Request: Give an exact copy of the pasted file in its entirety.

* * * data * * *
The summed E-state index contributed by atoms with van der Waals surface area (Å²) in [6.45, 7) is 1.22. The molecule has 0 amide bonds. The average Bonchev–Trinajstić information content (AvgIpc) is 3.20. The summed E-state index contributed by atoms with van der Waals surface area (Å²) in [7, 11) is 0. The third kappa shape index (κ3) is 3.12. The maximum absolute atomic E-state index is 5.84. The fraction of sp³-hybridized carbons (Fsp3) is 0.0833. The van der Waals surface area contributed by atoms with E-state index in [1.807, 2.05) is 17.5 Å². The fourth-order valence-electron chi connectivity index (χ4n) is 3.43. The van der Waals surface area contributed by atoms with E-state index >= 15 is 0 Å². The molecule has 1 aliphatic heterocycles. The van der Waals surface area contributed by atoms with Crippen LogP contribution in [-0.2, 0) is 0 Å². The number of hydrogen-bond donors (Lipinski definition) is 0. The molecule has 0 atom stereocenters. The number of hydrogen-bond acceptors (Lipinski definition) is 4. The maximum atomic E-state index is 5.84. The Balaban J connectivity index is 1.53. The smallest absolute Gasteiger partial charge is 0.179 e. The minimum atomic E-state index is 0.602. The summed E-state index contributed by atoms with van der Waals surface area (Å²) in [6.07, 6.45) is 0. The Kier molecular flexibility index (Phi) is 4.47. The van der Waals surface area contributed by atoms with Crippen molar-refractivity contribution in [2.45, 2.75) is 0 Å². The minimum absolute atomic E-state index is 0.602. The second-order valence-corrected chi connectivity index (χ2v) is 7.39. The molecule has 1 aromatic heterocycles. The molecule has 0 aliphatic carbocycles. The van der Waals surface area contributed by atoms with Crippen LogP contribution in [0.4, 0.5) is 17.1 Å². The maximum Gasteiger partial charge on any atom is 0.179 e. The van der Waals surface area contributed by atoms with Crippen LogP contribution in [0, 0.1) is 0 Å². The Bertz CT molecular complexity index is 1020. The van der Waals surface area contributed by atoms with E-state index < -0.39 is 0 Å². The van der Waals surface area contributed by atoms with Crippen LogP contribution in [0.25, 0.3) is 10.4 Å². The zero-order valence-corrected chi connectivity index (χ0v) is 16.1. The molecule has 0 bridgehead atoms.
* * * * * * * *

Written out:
The summed E-state index contributed by atoms with van der Waals surface area (Å²) in [6.45, 7) is 1.22. The molecule has 0 amide bonds. The average Bonchev–Trinajstić information content (AvgIpc) is 3.20. The summed E-state index contributed by atoms with van der Waals surface area (Å²) in [7, 11) is 0. The third kappa shape index (κ3) is 3.12. The maximum absolute atomic E-state index is 5.84. The fraction of sp³-hybridized carbons (Fsp3) is 0.0833. The van der Waals surface area contributed by atoms with E-state index in [1.807, 2.05) is 17.5 Å². The fourth-order valence-electron chi connectivity index (χ4n) is 3.43. The van der Waals surface area contributed by atoms with E-state index >= 15 is 0 Å². The molecule has 1 aliphatic heterocycles. The van der Waals surface area contributed by atoms with Crippen LogP contribution in [-0.2, 0) is 0 Å². The number of hydrogen-bond donors (Lipinski definition) is 0. The molecule has 0 atom stereocenters. The number of hydrogen-bond acceptors (Lipinski definition) is 4. The maximum atomic E-state index is 5.84. The Balaban J connectivity index is 1.53. The smallest absolute Gasteiger partial charge is 0.179 e. The minimum atomic E-state index is 0.602. The summed E-state index contributed by atoms with van der Waals surface area (Å²) in [6.07, 6.45) is 0. The Kier molecular flexibility index (Phi) is 4.47. The van der Waals surface area contributed by atoms with Crippen molar-refractivity contribution in [2.45, 2.75) is 0 Å². The minimum absolute atomic E-state index is 0.602. The second-order valence-corrected chi connectivity index (χ2v) is 7.39. The molecule has 1 aromatic heterocycles. The molecule has 0 aliphatic carbocycles. The van der Waals surface area contributed by atoms with Crippen LogP contribution in [0.4, 0.5) is 17.1 Å². The maximum Gasteiger partial charge on any atom is 0.179 e. The van der Waals surface area contributed by atoms with Crippen LogP contribution in [0, 0.1) is 0 Å². The Bertz CT molecular complexity index is 1020. The van der Waals surface area contributed by atoms with E-state index < -0.39 is 0 Å². The van der Waals surface area contributed by atoms with Crippen LogP contribution in [0.25, 0.3) is 10.4 Å². The zero-order valence-corrected chi connectivity index (χ0v) is 16.1. The molecule has 0 bridgehead atoms.